The other day I was driving to my chiropractor when I noticed another burger joint had opened up replacing a previous restaurant that sold—you guessed it—burgers. I suppose the other one failed and was forced to shut its doors like many restaurants do because of tight margins; it’s truly one of the toughest businesses to turn a profit in. And although I don’t know the owners of the new restaurant, I’d be willing to bet that they reasoned to themselves that THEY would surely do better than the last place because they had better burgers, a cleaner store and maybe friendlier staff. Maybe they have some special kind of beef they use. Who knows. And the “new” factor may boost them up a bit for a few months from people wanting to try something different, but if they don’t have a way of sustaining themselves through smarter marketing in getting new clients and KEEPING them coming back, I give them another 1-2 years before the place is being gutted and replaced by a Starbucks. I say that because although this restaurant is not too far from my house, I’ve yet to see any kind of advertising or promotion going on to let me know they’re there—no “grand opening” signs, etc. That combined with the fact that there are at least 40-50 different restaurants within a 5 minute drive of them, 3 of which also specialize in burgers, doesn’t bode well. And if they think they’re going to win customers away from everyone else because they have better food, they’re in for the shock of their life.
This is one of the biggest mistakes I see over and over again with new business owners; the “build it and they will come” premise. The mistake is thinking that if you build a better widget, people will want to buy from you. Yes, there is some truth to that—but the widget better be exponentially better, solving a major problem for the client or delivering a big benefit to the point of causing the prospect to feel they can’t live without it. Most do not have that competitive advantage. In IT services, being marginally better won’t get prospects to pay attention, much less go through the inconvenience of switching vendors. And if you look, sound, feel and act like everyone else on the front end (marketing and selling), acquiring new clients is going to be akin to pushing a rope uphill. The right premise to start with is NOT, “Hey—look at all those companies with computers, phones and IT needs…I can make money a ton of money selling that!”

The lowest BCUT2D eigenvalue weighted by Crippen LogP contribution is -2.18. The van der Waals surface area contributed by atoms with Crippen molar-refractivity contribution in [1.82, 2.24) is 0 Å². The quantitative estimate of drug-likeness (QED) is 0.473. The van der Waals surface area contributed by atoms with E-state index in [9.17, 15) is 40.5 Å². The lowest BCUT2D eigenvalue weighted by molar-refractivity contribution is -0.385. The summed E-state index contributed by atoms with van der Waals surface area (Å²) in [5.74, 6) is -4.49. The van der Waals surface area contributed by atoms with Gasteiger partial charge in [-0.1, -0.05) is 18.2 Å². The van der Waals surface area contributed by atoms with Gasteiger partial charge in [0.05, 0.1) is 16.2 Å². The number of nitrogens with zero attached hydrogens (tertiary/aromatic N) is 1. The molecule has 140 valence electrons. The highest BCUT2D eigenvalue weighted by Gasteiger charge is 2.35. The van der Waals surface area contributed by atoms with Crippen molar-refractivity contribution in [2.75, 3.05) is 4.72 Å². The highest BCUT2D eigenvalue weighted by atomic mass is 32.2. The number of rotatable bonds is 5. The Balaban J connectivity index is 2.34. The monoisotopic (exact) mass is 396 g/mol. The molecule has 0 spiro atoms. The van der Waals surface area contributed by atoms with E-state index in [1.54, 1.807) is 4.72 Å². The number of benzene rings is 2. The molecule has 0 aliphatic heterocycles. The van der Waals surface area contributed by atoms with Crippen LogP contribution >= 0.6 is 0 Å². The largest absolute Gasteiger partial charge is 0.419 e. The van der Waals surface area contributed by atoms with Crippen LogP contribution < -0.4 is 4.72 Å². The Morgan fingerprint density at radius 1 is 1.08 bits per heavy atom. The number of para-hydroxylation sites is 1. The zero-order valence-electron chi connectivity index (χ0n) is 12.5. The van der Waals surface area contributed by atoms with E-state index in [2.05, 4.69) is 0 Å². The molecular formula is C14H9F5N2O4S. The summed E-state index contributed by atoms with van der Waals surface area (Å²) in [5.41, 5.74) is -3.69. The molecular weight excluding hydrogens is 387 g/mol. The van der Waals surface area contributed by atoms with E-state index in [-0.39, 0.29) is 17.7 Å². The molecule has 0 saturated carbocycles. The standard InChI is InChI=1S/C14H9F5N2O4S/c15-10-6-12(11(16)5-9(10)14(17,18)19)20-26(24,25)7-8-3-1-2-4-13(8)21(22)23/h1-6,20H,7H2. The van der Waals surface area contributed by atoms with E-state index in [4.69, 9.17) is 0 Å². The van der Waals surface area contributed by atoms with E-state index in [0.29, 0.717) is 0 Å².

The CORRECT premise is, “The business world can get IT services anywhere and doesn’t need another MSP…so what am I going to do that will give me a competitive, strategic advantage in the market place?”
To be clear, I believe most service firms do an “okay” job with service. I think they deliver exactly what the customer expects and do a “good” job. But to truly succeed in business—particularly in this highly competitive and overcrowded marketplace—requires you to be exceptional in many ways. For anyone who is willing to work smart and stay sharp, this is a good thing. You’ll easily blow away competitors who can’t seem to deliver a consistent service, who chronically procrastinate, who can’t implement new ideas well and are generally disorganized and treading water.
When Nido Qubein took over High Point University, he knew he had to be exceptionally different than all other schools he was competing with in the area in order to grow it the way he has. He started with the premise that there were already dozens of great schools both locally and nationally where students could go to get an excellent education. So what was going to make High Point stand out? What was going to get parents and students wanting to come to High Point versus all the other options available? Starting with that premise, he decided to look to the Ritz Carlton and Four Seasons as a model for his school rather than other universities. Doing that immediately gave him a fresh perspective that NO other university had even thought about. In fact, most were studying other universities to look for ways improve, only giving them a marginal “me too” strategies to implement. And providing a “better education” is akin to providing “better food.” Yes, it does matter because if you don’t deliver this basic requirement, you’ll be out of business—but to be truly extraordinary and secure unheard of gains in new students required more than just a “better education.” That’s why High Point’s campus is beautifully designed with fountains and statues, is immaculately clean and well kept. That’s why they offer students an on-site concierge to help them ease into their new life away from home, helping them with any need or desire they have. That’s why they have a steak house on premise that is free to the students and that gives away drinks and snacks to the students as they walk between classes. That’s why the dorm rooms look more like a hotel than a crummy, smelly rundown apartment building. And that’s why Nido teaches a “life skills” freshman class to instill the values of pride of ownership, good manners, gratitude and personal responsibility into the students so as you walk around campus you get a sense you’re breathing different air.
As you look at your business and create grandiose plans for growth and profits, make sure you are starting with the right premise. Clients do NOT need “another” IT service company. They don’t need another help desk, cloud solution, spam filter, web site, hosting company, or whatever else you’re selling. There are already dozens of those. The real question is, what are you going to deliver that they can’t get anywhere else? What do your customers REALLY want? Then, how are you going to deliver that in such an exceptional way that your competitors simply cannot mimic what you do?